Isn’t This Ironic?

It’s been nearly 20 years since Alanis Morrisette’s song about irony from Jagged Little Pill came out and got us, mainly bored Americans, debating for the first time. I vaguely remember when it was first released and not knowing what the word “irony” meant at the time but just enjoying the song’s strange lyrics. Actually, this has got to be one of my least favorite and most annoyed about songs because Alanis sounds so loud and whiny on the track along with the raucous guitars.

This “Ironic” is ironic because none of the situations she sings about in the song being ironic are in fact ironic, at least not in the traditional sense of irony. How ironic.

Is it really ironic to have rain on your wedding day or when you are looking for a single damn knife to butter your toast but there are ten thousand spoons in the drawer (as if anyone in their right mind would have that many)? These are simply the opposite of your expectations. If you lived in Florida, Louisiana, or Alabama, having rain on your wedding day wouldn’t be that surprising since these states get the most rainfall in the United States. Obviously the person who bought 10,000 fricken spoons for some reason forgot that other pieces of silverware are also important and forgot to buy them.

What is ironic about finding a black fly in your Chardonnay, other than it ruining the taste? I’d sue the restaurant for such unsanitary services.

Wouldn’t you be breaking the rules and a little inept for smoking near a No Smoking sign? Unless you’re blind, this is just a common sense thing.

I’m not sure about the “free ride when you already paid” because wouldn’t you know it’s a free ride beforehand or wouldn’t you get a refund because of some mistake such as the taxi missing a turn and causing you to be late for work?

This is a song that has been frequently dissected and subject to much interpretation. It should have, in fact, been called “Unlucky” or “Bummer” because that is what most of the events described in this song are, simple unfortunate events and coincidences, but that wouldn’t have made for a very attractive or marketable song title.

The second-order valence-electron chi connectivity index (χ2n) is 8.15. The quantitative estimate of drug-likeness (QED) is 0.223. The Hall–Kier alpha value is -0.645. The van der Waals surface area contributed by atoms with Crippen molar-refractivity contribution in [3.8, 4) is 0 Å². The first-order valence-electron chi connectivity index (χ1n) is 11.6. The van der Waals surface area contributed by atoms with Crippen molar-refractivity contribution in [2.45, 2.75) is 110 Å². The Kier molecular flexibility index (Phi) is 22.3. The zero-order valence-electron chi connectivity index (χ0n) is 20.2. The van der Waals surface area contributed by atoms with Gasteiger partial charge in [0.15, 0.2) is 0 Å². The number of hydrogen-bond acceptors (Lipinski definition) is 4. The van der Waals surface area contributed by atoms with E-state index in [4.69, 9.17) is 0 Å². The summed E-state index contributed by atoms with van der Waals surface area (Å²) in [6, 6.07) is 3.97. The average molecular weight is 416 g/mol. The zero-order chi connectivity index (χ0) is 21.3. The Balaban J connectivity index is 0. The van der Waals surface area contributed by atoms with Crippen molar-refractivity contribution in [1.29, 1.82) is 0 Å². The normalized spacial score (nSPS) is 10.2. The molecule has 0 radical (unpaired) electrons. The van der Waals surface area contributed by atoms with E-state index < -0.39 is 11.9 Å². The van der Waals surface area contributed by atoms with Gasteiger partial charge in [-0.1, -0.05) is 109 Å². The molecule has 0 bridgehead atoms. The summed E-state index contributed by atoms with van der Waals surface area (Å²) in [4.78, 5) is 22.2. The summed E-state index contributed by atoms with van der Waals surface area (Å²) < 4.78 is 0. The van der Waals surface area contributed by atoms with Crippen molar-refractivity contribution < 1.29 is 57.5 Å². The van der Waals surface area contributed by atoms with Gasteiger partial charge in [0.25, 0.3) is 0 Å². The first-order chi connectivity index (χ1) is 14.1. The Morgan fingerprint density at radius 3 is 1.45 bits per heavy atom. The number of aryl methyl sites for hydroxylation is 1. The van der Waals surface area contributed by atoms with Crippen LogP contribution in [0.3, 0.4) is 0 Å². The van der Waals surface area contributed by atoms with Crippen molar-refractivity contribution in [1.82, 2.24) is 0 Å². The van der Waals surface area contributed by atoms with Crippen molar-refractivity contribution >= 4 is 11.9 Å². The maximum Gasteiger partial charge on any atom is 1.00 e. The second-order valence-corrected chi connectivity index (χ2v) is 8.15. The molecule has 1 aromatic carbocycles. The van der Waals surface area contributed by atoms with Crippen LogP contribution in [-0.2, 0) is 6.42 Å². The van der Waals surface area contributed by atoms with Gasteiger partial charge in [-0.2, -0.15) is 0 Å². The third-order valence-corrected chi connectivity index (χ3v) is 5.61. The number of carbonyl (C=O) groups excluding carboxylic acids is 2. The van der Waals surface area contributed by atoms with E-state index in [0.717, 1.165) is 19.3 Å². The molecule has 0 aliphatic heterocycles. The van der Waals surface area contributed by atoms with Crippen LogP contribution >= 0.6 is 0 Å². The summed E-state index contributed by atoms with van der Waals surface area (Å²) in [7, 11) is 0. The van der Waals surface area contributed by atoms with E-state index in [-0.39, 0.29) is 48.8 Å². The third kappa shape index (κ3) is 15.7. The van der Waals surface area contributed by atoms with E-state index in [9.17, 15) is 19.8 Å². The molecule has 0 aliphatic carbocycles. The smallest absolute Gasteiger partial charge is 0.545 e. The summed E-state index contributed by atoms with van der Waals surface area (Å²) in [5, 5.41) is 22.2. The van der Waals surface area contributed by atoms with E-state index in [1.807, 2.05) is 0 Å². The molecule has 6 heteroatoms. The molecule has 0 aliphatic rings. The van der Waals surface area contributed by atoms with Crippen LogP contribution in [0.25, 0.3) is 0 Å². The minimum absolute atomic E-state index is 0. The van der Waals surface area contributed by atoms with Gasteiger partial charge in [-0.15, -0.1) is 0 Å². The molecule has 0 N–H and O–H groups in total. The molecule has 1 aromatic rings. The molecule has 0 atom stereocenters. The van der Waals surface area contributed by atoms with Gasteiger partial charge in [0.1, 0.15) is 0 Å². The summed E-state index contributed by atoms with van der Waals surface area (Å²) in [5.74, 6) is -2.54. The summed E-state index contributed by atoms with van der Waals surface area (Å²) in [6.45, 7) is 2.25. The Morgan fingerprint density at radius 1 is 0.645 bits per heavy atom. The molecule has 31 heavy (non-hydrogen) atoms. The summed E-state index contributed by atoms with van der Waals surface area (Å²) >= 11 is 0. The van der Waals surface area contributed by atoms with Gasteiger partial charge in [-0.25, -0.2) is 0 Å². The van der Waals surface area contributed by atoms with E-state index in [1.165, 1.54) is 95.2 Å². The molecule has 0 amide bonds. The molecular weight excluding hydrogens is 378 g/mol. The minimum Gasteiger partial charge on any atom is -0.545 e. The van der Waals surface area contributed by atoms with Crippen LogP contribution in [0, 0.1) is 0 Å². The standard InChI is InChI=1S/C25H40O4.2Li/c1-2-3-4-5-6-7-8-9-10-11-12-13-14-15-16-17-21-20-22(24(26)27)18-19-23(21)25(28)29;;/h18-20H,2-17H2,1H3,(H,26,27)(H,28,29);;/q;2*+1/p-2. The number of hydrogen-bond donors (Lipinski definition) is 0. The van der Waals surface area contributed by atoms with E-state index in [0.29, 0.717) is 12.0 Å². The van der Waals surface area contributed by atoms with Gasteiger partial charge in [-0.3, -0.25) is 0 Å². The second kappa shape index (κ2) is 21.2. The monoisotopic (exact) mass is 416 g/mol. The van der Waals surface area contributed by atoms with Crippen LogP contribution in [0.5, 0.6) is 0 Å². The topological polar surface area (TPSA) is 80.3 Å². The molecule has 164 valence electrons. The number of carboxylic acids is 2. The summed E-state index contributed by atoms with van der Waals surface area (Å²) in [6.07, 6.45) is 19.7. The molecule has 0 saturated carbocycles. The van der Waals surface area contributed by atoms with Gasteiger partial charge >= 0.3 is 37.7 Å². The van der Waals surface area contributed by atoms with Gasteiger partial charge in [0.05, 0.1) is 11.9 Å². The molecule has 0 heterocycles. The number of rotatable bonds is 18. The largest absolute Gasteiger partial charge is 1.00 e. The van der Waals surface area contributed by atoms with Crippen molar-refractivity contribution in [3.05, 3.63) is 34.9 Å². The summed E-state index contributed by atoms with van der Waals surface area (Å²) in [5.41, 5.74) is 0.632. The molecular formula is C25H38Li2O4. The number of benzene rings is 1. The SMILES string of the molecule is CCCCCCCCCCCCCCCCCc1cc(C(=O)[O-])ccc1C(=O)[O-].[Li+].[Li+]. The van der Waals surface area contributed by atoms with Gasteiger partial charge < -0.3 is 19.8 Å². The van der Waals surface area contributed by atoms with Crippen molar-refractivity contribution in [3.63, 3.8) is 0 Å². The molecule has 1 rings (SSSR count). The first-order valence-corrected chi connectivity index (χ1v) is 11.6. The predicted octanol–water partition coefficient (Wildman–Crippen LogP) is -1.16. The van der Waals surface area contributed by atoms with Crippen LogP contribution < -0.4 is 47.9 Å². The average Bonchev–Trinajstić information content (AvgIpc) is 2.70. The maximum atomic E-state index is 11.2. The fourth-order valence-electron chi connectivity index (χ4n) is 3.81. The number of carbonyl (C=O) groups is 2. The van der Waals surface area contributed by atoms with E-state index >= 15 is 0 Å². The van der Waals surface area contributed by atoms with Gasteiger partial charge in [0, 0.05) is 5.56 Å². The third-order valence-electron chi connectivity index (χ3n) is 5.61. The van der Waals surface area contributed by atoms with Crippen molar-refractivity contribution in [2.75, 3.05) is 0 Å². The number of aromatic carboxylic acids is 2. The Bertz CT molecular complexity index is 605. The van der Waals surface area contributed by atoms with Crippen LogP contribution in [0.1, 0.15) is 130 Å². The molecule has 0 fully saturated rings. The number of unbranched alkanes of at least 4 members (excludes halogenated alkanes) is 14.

And isn’t it a bummer, don’t you think…a little bit of a bummer, and I really do think

There is one form of irony in the song though that is used somewhat correctly:

Mr. Play It Safe was afraid to fly
He packed his suitcase and kissed his kids goodbye
He waited his whole damn life to take that flight
And as the plane crashed down he thought
“Well, isn’t this nice.”
And isn’t it ironic, don’t you think

It’s ironic that the kiss goodbye to his kids was in fact his final goodbye to them. He never took a plane his whole life, and the first time he did, it crashed down. Now, is that really irony or just bad luck? It would be more ironic if the man taking the flight was an engineer who helped design the very plane that goes down. It would be really ironic if the plane bore his name.

Here are some forms of irony that I believe would work well in a song:

A billionaire drowning in a vault of his own fortune, like Scrooge McDuck

A “NO SMOKING” sign next to a counter that sells cigarettes

Having your wedding indoors because the weatherman predicted it to be a rainy day, when it actually turned out to be sunny. A fire breaks out in the building, causing the sprinkler system to go off, ruining everything, and you shout “Why didn’t we have the wedding outside!”

Having a dislike for the taste of grapes but liking the taste of Chardonnay, because the wine is basically made from grapes

A gravestone marked with the surname “Born” being visited by a man with the last name “Deadman”